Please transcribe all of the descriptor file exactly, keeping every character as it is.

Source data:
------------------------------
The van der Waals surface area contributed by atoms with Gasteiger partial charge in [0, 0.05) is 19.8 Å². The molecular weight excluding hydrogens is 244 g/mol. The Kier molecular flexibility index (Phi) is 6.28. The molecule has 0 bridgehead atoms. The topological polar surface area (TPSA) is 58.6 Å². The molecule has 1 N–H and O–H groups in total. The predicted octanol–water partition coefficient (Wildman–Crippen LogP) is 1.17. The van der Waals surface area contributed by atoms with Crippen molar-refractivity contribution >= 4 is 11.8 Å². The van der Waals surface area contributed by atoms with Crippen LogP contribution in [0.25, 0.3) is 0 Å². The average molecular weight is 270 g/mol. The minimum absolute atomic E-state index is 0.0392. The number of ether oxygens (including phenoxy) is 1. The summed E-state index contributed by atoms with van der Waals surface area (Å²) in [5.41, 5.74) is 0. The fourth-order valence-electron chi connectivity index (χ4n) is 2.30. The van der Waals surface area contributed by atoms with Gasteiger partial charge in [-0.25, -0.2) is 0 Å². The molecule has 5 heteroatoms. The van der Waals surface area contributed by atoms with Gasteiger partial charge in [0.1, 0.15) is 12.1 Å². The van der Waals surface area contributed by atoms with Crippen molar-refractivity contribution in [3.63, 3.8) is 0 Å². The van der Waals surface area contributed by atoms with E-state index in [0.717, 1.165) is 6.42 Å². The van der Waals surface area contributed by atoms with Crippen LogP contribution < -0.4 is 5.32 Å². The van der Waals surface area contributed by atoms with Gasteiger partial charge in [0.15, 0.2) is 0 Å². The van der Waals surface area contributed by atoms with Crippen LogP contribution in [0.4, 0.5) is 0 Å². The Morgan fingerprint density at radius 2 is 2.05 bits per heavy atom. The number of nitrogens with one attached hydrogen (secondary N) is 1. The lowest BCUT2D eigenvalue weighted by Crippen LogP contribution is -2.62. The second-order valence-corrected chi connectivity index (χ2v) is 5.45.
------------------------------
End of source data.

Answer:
The van der Waals surface area contributed by atoms with Gasteiger partial charge in [0, 0.05) is 19.8 Å². The molecular weight excluding hydrogens is 244 g/mol. The Kier molecular flexibility index (Phi) is 6.28. The molecule has 0 bridgehead atoms. The topological polar surface area (TPSA) is 58.6 Å². The molecule has 1 N–H and O–H groups in total. The predicted octanol–water partition coefficient (Wildman–Crippen LogP) is 1.17. The van der Waals surface area contributed by atoms with Crippen molar-refractivity contribution >= 4 is 11.8 Å². The van der Waals surface area contributed by atoms with Crippen LogP contribution in [0.25, 0.3) is 0 Å². The average molecular weight is 270 g/mol. The minimum absolute atomic E-state index is 0.0392. The number of ether oxygens (including phenoxy) is 1. The summed E-state index contributed by atoms with van der Waals surface area (Å²) in [5.41, 5.74) is 0. The fourth-order valence-electron chi connectivity index (χ4n) is 2.30. The van der Waals surface area contributed by atoms with Gasteiger partial charge in [-0.25, -0.2) is 0 Å². The molecule has 5 heteroatoms. The van der Waals surface area contributed by atoms with Gasteiger partial charge in [0.1, 0.15) is 12.1 Å². The van der Waals surface area contributed by atoms with Crippen molar-refractivity contribution in [3.63, 3.8) is 0 Å². The van der Waals surface area contributed by atoms with E-state index in [0.717, 1.165) is 6.42 Å². The van der Waals surface area contributed by atoms with Crippen LogP contribution < -0.4 is 5.32 Å². The van der Waals surface area contributed by atoms with Gasteiger partial charge in [0.15, 0.2) is 0 Å². The van der Waals surface area contributed by atoms with Crippen LogP contribution in [0.4, 0.5) is 0 Å². The Morgan fingerprint density at radius 2 is 2.05 bits per heavy atom. The number of nitrogens with one attached hydrogen (secondary N) is 1. The lowest BCUT2D eigenvalue weighted by Crippen LogP contribution is -2.62. The second-order valence-corrected chi connectivity index (χ2v) is 5.45.